After years of counseling many couples, my wife and I have developed a handful of anecdotal analytics based on the answers to simple questions that help assess the health of a marriage. In no particular order they are:
- Do you assume the best in your spouse during times of conflict?
- Do you consistently affirm what is true to your partner?
- Do you leave the past in the past?
- Do you trust that your spouse speaks well of you to others?
In a future post I’ll peal back the intent and impact of each of these questions. For today though I want to focus on question four. How you and your spouse speak of each other reveals loads about your character and care for one another. In “Christianese” it is the loudest witness your marriage makes in the world. James 3:5-6 has this to say of the power of our words,
5So also, the tongue is a small thing, but what enormous damage it can do. A tiny spark can set a great forest on fire. 6And the tongue is a flame of fire. It is full of wickedness that can ruin your whole life. It can turn the entire course of your life into a blazing flame of destruction, for it is set on fire by hell itself. NLT
Therefore we stand an enormous amount to gain when we “tame our tongues” and speak well of our spouses. I recently read a great article by Michael Hyatt that speaks wonderfully to this very issue. Allow his words to both inform and transform the way you speak about your wife to others.
As a leader, the health of your marriage directly affects the impact of your leadership. I have witnessed this time and time again. Being effective at work or in ministry begins by being effective at home.
Early in our marriage, Gail and I attended a church led by a dynamic, thirty-something pastor. He was an extraordinary communicator. He was a wise and empathetic counselor. As a result, the church grew rapidly.
But as we got better acquainted with him and his wife, we started noticing a disturbing trend in the way they related to one another. They would often make disparaging remarks about the other in public.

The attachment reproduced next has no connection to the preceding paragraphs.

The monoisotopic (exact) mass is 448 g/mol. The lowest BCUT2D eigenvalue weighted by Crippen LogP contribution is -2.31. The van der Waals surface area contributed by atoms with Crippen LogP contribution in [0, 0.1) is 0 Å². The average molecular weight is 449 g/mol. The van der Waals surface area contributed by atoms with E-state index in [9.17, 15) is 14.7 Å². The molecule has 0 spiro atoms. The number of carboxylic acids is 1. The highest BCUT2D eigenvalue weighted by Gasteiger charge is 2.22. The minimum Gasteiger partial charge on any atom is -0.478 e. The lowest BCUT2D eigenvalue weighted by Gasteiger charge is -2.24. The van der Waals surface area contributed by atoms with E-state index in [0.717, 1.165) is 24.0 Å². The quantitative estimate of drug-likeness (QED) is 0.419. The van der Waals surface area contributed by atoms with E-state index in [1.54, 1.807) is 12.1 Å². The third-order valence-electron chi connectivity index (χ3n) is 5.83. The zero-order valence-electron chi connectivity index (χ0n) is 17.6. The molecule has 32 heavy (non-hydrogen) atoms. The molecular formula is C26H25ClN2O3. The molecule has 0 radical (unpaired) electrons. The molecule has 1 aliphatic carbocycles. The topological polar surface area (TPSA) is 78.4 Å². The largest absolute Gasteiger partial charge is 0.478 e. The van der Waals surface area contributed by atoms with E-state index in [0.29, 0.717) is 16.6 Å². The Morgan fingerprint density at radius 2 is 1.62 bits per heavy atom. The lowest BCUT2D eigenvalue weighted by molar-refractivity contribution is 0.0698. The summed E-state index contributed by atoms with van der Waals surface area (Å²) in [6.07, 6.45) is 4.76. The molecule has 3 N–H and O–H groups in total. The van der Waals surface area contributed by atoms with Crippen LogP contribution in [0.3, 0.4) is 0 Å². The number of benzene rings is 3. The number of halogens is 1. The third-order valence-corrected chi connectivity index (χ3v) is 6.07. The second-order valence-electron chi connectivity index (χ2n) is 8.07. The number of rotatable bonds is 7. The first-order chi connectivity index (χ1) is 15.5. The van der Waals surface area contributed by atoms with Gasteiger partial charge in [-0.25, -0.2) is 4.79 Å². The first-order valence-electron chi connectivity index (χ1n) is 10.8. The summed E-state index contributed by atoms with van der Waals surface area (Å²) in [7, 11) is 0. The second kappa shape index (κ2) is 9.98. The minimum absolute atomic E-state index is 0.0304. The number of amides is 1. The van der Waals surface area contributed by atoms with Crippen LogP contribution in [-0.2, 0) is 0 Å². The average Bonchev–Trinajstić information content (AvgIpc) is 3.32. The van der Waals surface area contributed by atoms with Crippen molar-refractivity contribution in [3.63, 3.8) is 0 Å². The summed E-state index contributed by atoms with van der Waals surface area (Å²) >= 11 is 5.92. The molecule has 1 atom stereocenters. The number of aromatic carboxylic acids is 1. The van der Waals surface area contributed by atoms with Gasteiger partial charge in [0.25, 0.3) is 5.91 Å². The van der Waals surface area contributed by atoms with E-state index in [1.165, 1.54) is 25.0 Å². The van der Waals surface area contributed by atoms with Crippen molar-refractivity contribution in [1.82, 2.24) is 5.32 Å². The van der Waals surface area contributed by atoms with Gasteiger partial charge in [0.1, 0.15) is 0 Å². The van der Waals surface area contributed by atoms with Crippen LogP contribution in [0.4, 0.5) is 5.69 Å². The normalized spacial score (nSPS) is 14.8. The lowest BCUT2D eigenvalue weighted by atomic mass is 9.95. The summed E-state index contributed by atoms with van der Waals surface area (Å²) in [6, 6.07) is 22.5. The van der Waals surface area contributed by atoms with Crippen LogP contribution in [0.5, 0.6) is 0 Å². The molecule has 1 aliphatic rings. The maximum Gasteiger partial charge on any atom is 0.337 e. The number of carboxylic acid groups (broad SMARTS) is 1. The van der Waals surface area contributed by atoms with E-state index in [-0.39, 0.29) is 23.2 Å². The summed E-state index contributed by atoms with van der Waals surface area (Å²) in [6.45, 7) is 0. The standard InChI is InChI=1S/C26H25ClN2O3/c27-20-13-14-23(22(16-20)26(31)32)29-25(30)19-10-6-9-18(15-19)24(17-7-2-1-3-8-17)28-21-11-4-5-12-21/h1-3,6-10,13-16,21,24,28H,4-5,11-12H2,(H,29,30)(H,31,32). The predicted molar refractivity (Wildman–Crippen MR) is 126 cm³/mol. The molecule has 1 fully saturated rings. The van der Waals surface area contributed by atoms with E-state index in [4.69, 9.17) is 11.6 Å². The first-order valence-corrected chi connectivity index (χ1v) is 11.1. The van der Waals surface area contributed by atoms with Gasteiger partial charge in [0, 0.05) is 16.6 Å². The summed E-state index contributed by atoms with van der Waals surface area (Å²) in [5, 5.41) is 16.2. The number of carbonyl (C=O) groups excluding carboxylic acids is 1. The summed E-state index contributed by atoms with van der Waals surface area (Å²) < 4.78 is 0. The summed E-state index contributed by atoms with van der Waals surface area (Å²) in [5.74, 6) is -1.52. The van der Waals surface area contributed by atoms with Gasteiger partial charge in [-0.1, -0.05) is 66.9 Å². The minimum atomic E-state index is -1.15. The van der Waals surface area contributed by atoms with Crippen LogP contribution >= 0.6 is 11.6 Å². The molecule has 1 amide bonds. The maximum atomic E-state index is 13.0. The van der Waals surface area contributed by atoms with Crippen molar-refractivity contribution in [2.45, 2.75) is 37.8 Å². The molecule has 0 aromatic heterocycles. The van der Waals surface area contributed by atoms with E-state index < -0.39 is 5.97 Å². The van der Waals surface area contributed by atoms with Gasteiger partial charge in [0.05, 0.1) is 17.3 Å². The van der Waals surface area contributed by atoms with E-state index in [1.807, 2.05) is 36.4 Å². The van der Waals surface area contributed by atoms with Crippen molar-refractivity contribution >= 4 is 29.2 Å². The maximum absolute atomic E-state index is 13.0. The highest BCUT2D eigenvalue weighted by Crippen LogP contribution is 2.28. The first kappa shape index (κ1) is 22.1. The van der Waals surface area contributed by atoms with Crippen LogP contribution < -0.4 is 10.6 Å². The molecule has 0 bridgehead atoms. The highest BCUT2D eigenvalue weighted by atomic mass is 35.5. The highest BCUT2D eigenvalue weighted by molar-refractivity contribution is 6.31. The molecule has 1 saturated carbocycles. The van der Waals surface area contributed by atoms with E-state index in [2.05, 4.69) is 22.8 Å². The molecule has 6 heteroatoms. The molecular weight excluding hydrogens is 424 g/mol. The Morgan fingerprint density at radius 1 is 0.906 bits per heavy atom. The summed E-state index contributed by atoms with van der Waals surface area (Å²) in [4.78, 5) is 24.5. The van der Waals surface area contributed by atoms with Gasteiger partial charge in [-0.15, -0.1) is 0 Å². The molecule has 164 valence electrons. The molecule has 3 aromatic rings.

At first, it seemed cute. Their comments seemed playful and humorous. Everyone laughed. But over time, they became more and more pointed, thinly masking their frustration with one another.
We ultimately left that church. But several years later we learned they suffered an ugly divorce, both admitting to multiple affairs. They lost their family, and, of course, their ministry. To this day, it grieves me to think about it.
Conversely, I noticed that Sam Moore, my predecessor at Thomas Nelson, always spoke highly of his wife. He would often say, “I hate to leave her in the morning, and I can’t wait to see her in the evening.” They have been married now for nearly 60 years. Last time Gail and I were with them, they were holding hands. It was obvious they were still in love.
In reflecting on these two experiences, I am convinced that praising your spouse in public is one of the most important investments you can make—in your family and in your leadership.
This is important for at least five reasons:
1.You get more of what you affirm. Have you ever noticed that when someone praises you, you want to repeat the behavior that caused it? This is just human nature. It can be a form of manipulation if it isn’t genuine. But it can be a powerful way to motivate others when it is authentic.
5.Affirmation provides a model to those you lead. To be a truly effective leader, you must lead yourself, and then you must lead your family. Your marriage is a powerful visual of how you treat the people you value the most. When you speak highly of your spouse, your followers are more likely to trust you. It takes your leadership to another level.
Affirming your spouse in public is an investment that pays big leadership dividends. In a world where fewer and fewer marriages last, it can be a difference-maker.
Question: How have you seen this play out in the lives of those who have led you?
You can read more from Michael Hyatt by clicking the following link: www.michaelhyatt.com